On Day One, I presented Airport Screening and Security of the Future. In his session, he covered the recent and future technology trends expected to bring change to screening and security at airports across the United States – from reservation to the traveler’s final destination. He examined video surveillance, multimodal biometric solutions, e-tickets, and pre-registration programs all geared toward enhancing security and convenience of passengers in airports. The same day, Benji also chaired a panel discussion, Disruptive Global Trends and the Role of Effective Identity Technology. The panel discussed the threat of terrorism, mass displacement and movement of populations, and political implications.

After a long day on the show floor, NEC hosted a private networking event at Casa Luca, where over 90 event attendees enjoyed a relaxing evening with their colleagues and the soulful cuisine from the Marche region of Italy’s central Adriatic coast.

For additional information and to stay up on the latest, follow us on Twitter and check out our NEC Advanced Recognition Systems page online.

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Fast, High-Accuracy Facial Recognition will be Best for Executive Ordered Biometric Entry-Exit Tracking

In early March of this year, President Trump released a revised version of a previously released Executive Order titled “Protecting the Nation from Foreign Terrorist Entry into the United States.” Section 8 of this Executive Order directs the Department of Homeland Security (DHS) to expedite the completion of a biometric entry-exit tracking system. This new biometric enabled entry and exit vetting system poses a number of interesting challenges and opportunities for all stakeholders.

Department of Homeland Security and CBP Focus
Every day, approximately 100,000 flights take off around the globe with over 3.7 billion passengers projected to fly in 2017. The U.S. accounts for almost a quarter of that air travel currently. Our federal policy, infrastructure, manpower and technology are currently aligned to facilitate vetting individuals as they enter the country, but the same alignment is not in place to vet individuals exiting our borders. This allows foreign nationals to overstay visas and continue to live in the U.S. illegally. Addressing this exit challenge requires concerted efforts to align policy (domestic and international), invest in new border infrastructure, and leverage the best of biometric technology to ensure accurate, efficient identity vetting.

Border Entry and Exit Challenges
Luckily, the state-of-the-art in biometric vetting technology has evolved significantly since lawmakers initially envisioned the biometric entry/exit system in the wake of 9/11. Gone are the days of cost prohibitive and complex biometric technology. Fingerprints have long been considered one of the gold standard modalities of biometrics. These technologies require travelers to stop and submit fingerprints when crossing borders, thereby limiting throughput.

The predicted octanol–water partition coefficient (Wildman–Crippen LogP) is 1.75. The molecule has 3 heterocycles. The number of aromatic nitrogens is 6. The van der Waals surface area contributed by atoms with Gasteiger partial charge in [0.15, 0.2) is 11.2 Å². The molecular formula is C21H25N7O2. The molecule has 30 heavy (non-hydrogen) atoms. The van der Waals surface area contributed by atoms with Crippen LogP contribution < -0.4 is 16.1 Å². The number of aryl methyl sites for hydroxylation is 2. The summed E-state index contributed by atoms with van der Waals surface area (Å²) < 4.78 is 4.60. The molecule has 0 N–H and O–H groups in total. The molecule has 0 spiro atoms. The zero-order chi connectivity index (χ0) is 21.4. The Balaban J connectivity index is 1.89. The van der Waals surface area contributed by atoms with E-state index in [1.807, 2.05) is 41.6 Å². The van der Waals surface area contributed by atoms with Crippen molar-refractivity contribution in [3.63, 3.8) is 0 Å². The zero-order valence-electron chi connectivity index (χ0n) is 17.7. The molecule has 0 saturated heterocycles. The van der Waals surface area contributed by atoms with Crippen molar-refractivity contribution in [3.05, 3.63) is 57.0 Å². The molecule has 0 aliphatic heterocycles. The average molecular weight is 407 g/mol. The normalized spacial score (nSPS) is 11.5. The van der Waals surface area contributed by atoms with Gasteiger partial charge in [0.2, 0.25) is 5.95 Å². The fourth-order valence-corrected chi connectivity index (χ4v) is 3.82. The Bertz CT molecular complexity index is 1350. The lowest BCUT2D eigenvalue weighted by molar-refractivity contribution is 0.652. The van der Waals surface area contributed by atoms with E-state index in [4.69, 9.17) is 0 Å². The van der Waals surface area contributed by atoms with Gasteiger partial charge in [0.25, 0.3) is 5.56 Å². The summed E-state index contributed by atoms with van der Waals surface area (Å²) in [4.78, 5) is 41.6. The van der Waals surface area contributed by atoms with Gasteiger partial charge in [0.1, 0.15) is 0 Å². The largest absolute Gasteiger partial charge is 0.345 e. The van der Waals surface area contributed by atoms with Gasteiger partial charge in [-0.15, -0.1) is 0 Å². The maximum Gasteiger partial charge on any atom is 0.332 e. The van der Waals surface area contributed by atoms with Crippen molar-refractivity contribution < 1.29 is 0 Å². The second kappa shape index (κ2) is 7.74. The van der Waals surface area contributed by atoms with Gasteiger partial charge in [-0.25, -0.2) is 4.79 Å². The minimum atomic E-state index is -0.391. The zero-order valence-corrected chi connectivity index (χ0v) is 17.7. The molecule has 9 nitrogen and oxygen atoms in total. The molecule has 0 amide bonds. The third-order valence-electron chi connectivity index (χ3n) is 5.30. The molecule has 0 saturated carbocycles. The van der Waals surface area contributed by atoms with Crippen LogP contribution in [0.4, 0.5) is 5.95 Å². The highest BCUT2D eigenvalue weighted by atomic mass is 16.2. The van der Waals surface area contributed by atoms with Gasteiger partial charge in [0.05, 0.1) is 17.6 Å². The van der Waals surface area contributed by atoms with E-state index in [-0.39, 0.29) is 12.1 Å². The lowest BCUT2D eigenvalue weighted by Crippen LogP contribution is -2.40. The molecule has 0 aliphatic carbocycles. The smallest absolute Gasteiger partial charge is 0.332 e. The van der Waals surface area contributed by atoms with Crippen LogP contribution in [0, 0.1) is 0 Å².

Face Recognition Provides Unique Benefits
The best solution for a modern biometric entry/exit system requires the stand-off, high-throughput, and extreme accuracy of facial recognition. U.S. Customs and Border Protection (CBP) has expressed an interest in a future where crossing borders leverages the security, convenience, and speed of frictionless authentication through facial recognition. NEC sees a similar world where travelers and passengers move seamlessly through transportation spaces such as airports. Their data are collected without contact so moving individuals do not need to stop to present fingerprints or a secure tokens such as a passport, border card, or driver’s license.

Furthermore, facial recognition technology does not require a large footprint or major renovations to existing border infrastructure. Where there are infrastructure challenges at the borders and ports of entry, facial recognition can be installed with minimal disruption to travel patterns or the need for additional queues or checkpoints. Fast and effective, facial recognition also works at a distance which will minimize travel friction at high-traffic areas. Effective policy that synchronizes data from the Department of State, Department of Homeland Security, Department of Defense and various federal law enforcement agencies will create an iron-clad backbone for the U.S. government to know who is currently on U.S. soil.

The next 12 to 18 months will be an exciting time of rapid change for all stakeholders involved in protecting our borders. The deployment of an effective and efficient biometric entry/exit system will undoubtedly enhance the level of security and convenience for travelers crossing our borders. This system will also support the flow of commerce, free from security threats. These attributes will contribute to the safety, security, and wellbeing of our nation.

Contact us today if you like to learn more about how NEC’s Advanced Recognition Systems can help your government agency.